Tuesday, April 1, 2008

Non-Disclosure Issues- Potential Litigation

This Old House by Jim W Hildreth April 1 2008

The Old House sits at the top of the hill, affording good views of the Mother Lode Community of Sonora, CA a Gold Rush City.

The home is for sale and access to the home is parking on the city street and climbing rows of stairs.

A potential buyer made an appointment to preview the home with a Buyers Broker.

The first words from the buyer was "the
retaining wall that supports the parcel of land is slipping"

Upon further inspection the wall extended 8" from its original support and is sloping towards the city street.

With potential heavy rains, the potential for a wall collapse is evident.

The buyers Broker asked the listing Broker of any disclosures and the response was the agent had never noticed the buckled wall.

California civil code 2079 make it very clear that on one to four residential property include a
visual inspection to observe conditions which might affect the market value of the property and then entering those observation on Property (Transfer) Disclosure Statement.

The Buyers Broker would have the same obligations.

If the agents missed these disclosures, a future disaster for liability exposure would go beyond the potential collapsed retaining wall.

It is the wise agent, who will make a visual inspection and disclose.

Jim W Hildreth-Mediator
(209) 536-1103

A Diability and a Dispute

A Disability, and a Dispute

March 30, 2008

THE first thing that Barbara Gutmacher Girard asked about before signing a contract two years ago to buy a condominium at the Plaza Hotel was access for the handicapped, she recalled last week.
The question stems from a dispute that developed after Ms. Girard and her elderly mother, Rose Gutmacher, leased adjoining suites, for a total of $37,500 a month, at the Waldorf-Astoria Towers, the exclusive upper floors of the famed hotel on Park Avenue at 49th Street.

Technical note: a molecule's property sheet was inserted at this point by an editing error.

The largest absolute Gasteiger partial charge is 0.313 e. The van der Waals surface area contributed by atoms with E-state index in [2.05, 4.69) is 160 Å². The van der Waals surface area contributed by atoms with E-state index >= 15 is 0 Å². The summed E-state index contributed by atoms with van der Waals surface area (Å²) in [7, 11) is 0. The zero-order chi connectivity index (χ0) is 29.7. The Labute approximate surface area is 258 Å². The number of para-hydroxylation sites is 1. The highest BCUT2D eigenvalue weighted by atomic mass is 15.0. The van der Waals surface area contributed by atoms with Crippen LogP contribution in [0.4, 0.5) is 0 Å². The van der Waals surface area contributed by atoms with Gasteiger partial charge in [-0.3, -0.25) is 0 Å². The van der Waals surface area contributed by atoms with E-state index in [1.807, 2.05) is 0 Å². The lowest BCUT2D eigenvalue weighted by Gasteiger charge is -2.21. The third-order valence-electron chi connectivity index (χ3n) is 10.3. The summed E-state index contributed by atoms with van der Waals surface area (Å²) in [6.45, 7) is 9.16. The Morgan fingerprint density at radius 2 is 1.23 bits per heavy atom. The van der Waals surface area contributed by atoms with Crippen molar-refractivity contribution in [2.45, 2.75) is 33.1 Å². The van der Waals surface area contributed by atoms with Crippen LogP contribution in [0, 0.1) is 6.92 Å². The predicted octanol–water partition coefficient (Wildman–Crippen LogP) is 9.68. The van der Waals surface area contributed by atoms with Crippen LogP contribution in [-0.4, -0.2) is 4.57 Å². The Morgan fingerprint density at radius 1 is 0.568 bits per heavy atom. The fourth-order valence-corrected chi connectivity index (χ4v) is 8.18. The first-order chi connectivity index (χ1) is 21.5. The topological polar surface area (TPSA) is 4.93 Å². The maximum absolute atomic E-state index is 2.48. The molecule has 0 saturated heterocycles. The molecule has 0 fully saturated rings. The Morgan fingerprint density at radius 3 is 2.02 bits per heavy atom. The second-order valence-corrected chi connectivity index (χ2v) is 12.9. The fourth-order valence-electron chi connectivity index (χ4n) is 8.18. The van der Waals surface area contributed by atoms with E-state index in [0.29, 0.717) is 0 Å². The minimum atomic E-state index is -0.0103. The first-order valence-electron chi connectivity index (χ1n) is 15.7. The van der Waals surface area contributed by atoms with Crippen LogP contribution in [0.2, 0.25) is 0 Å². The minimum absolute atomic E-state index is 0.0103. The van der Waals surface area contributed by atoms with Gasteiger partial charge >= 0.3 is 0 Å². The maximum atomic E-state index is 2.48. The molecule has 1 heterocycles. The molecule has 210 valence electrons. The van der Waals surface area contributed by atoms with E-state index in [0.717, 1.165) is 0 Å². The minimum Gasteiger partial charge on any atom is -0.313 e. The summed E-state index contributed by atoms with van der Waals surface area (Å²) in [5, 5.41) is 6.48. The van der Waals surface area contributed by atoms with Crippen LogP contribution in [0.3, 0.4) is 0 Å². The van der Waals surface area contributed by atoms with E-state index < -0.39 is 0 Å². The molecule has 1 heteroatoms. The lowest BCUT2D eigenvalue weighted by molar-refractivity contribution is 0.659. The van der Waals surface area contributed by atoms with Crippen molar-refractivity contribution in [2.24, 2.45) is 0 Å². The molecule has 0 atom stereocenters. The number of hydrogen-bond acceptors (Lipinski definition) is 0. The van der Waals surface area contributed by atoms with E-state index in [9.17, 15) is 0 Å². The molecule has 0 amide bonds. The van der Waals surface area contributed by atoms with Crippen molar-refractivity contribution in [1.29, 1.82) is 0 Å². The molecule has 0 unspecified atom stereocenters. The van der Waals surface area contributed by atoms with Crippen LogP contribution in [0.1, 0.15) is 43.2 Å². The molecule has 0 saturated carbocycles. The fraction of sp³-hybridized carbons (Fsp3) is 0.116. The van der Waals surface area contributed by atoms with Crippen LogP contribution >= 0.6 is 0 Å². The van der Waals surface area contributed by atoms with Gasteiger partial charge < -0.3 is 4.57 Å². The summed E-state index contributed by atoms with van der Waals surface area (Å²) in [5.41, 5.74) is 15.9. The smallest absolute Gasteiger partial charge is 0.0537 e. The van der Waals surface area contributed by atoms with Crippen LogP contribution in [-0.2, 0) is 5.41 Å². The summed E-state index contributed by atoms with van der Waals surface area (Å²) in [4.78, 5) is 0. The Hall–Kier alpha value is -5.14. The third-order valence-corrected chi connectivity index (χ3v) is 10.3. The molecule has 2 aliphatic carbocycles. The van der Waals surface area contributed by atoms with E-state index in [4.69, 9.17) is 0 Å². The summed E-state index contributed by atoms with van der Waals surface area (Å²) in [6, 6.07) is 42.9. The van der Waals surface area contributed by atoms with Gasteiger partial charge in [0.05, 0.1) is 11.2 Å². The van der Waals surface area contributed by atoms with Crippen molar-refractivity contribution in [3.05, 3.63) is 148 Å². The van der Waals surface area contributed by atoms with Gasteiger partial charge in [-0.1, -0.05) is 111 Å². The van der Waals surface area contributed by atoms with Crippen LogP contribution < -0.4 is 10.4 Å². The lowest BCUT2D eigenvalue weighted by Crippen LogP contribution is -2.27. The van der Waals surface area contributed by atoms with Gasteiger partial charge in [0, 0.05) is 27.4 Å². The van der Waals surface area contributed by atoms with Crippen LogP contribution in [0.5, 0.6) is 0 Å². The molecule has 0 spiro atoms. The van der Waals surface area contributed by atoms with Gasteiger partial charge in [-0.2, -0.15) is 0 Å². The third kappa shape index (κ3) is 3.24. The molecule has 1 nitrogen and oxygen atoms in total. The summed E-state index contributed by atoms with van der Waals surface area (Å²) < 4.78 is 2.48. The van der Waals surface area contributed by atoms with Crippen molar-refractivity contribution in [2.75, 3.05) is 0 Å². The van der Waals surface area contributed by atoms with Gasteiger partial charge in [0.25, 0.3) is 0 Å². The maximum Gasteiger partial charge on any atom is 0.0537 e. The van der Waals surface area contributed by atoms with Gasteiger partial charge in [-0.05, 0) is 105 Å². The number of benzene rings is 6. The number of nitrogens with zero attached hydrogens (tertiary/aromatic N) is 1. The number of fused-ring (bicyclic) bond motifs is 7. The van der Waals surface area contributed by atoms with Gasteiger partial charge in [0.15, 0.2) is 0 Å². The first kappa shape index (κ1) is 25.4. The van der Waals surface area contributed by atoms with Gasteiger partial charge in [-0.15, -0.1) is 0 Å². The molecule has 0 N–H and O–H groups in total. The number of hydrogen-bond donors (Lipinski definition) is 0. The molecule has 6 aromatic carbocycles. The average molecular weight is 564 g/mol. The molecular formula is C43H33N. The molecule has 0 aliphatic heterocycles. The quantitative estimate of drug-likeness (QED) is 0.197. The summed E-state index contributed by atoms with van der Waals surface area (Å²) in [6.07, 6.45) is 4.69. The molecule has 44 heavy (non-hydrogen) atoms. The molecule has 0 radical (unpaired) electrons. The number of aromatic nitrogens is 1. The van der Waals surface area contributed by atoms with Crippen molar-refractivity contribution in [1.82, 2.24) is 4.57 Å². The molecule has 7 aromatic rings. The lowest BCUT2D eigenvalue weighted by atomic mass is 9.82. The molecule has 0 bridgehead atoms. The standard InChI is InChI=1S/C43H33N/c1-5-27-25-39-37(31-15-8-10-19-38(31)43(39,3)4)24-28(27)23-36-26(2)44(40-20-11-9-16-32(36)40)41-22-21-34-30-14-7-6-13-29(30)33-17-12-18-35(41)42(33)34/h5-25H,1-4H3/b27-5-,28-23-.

After moving in, in November 2003, the women found themselves caught up in disputes with the hotel management. The hotel had offered them a long-term lease in the tower but then abruptly withdrew the offer, raising the rent to $63,690 a month. The hotel asserted that Ms. Girard’s mother, who uses a wheelchair, created problems by repeatedly calling guest services for help in locating her daughter or a health aide, according to press accounts at the time.
They moved a few blocks away to the Towers, at the New York Palace Hotel, on Madison Avenue near 50th Street. In January 2005, they filed an $8 million discrimination lawsuit against the Waldorf, claiming violations of laws protecting the disabled.
In late February, a settlement was reached. The terms were confidential, and Ms. Girard’s lawyer, Marshal B. Bellovin, declined to discuss them, as did officials at the Waldorf.
But a handwritten stipulation in the court file indicated that though there was no finding of fault, the Waldorf agreed to pay $15,000 to a charity, the International Committee Against Mental Illness. In addition, the hotel agreed to install a curb cut near an entrance to the Waldorf on East 50th Street, and to inspect a ramp to make sure that it “supports an individual seated in a wheelchair” and that it “does not sway from side to side.”
A year after the suit was filed, Ms. Girard signed a contract on a condominium at the Plaza, which is on Fifth Avenue at the foot of Central Park. A couple of weeks after the suit was settled, she closed on a sprawling 1,760-square-foot two-bedroom on the 18th floor. The price was $4.7 million, according to property records filed last week.
But Ms. Girard said in a recent interview that in the last two years, she and her mother had become so comfortable at the New York Palace that they had not yet decided when and if they were going to move into their new condo.

Jim W Hildreth-Mediator